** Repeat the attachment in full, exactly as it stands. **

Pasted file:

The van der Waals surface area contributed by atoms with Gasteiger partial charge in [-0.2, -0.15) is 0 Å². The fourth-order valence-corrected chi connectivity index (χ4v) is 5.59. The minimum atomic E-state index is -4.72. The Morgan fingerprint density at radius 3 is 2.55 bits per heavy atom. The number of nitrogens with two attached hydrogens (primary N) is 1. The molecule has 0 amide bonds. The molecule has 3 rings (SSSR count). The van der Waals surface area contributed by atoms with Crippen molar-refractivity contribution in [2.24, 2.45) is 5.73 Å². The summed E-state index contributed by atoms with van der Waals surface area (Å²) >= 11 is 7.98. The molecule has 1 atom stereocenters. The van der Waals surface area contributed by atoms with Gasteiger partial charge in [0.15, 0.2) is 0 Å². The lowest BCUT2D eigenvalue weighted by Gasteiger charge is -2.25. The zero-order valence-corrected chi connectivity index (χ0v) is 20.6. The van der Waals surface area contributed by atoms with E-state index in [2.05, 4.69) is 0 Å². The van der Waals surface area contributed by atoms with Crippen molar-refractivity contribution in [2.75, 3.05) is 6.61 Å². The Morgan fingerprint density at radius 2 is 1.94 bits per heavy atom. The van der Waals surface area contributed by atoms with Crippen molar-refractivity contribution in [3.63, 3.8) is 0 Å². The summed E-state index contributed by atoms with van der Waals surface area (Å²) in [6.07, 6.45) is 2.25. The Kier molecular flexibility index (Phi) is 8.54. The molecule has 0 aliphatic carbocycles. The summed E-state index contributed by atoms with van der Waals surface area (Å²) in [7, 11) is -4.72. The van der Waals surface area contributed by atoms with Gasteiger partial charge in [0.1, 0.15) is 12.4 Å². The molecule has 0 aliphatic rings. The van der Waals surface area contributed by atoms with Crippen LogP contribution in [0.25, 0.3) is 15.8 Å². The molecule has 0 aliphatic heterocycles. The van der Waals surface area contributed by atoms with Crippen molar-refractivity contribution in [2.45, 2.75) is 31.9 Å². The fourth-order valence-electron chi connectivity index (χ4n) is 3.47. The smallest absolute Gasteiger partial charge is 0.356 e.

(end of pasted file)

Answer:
The van der Waals surface area contributed by atoms with Gasteiger partial charge in [-0.2, -0.15) is 0 Å². The fourth-order valence-corrected chi connectivity index (χ4v) is 5.59. The minimum atomic E-state index is -4.72. The Morgan fingerprint density at radius 3 is 2.55 bits per heavy atom. The number of nitrogens with two attached hydrogens (primary N) is 1. The molecule has 0 amide bonds. The molecule has 3 rings (SSSR count). The van der Waals surface area contributed by atoms with Crippen molar-refractivity contribution in [2.24, 2.45) is 5.73 Å². The summed E-state index contributed by atoms with van der Waals surface area (Å²) >= 11 is 7.98. The molecule has 1 atom stereocenters. The van der Waals surface area contributed by atoms with Gasteiger partial charge in [0.15, 0.2) is 0 Å². The lowest BCUT2D eigenvalue weighted by Gasteiger charge is -2.25. The zero-order valence-corrected chi connectivity index (χ0v) is 20.6. The van der Waals surface area contributed by atoms with E-state index in [2.05, 4.69) is 0 Å². The van der Waals surface area contributed by atoms with Crippen molar-refractivity contribution in [2.75, 3.05) is 6.61 Å². The Morgan fingerprint density at radius 2 is 1.94 bits per heavy atom. The van der Waals surface area contributed by atoms with Crippen molar-refractivity contribution in [3.63, 3.8) is 0 Å². The summed E-state index contributed by atoms with van der Waals surface area (Å²) in [6.07, 6.45) is 2.25. The Kier molecular flexibility index (Phi) is 8.54. The molecule has 0 aliphatic carbocycles. The summed E-state index contributed by atoms with van der Waals surface area (Å²) in [7, 11) is -4.72. The van der Waals surface area contributed by atoms with Gasteiger partial charge in [0.1, 0.15) is 12.4 Å². The molecule has 0 aliphatic rings. The van der Waals surface area contributed by atoms with Crippen LogP contribution in [0.25, 0.3) is 15.8 Å². The molecule has 0 aliphatic heterocycles. The van der Waals surface area contributed by atoms with Crippen molar-refractivity contribution in [2.45, 2.75) is 31.9 Å². The fourth-order valence-electron chi connectivity index (χ4n) is 3.47. The smallest absolute Gasteiger partial charge is 0.356 e.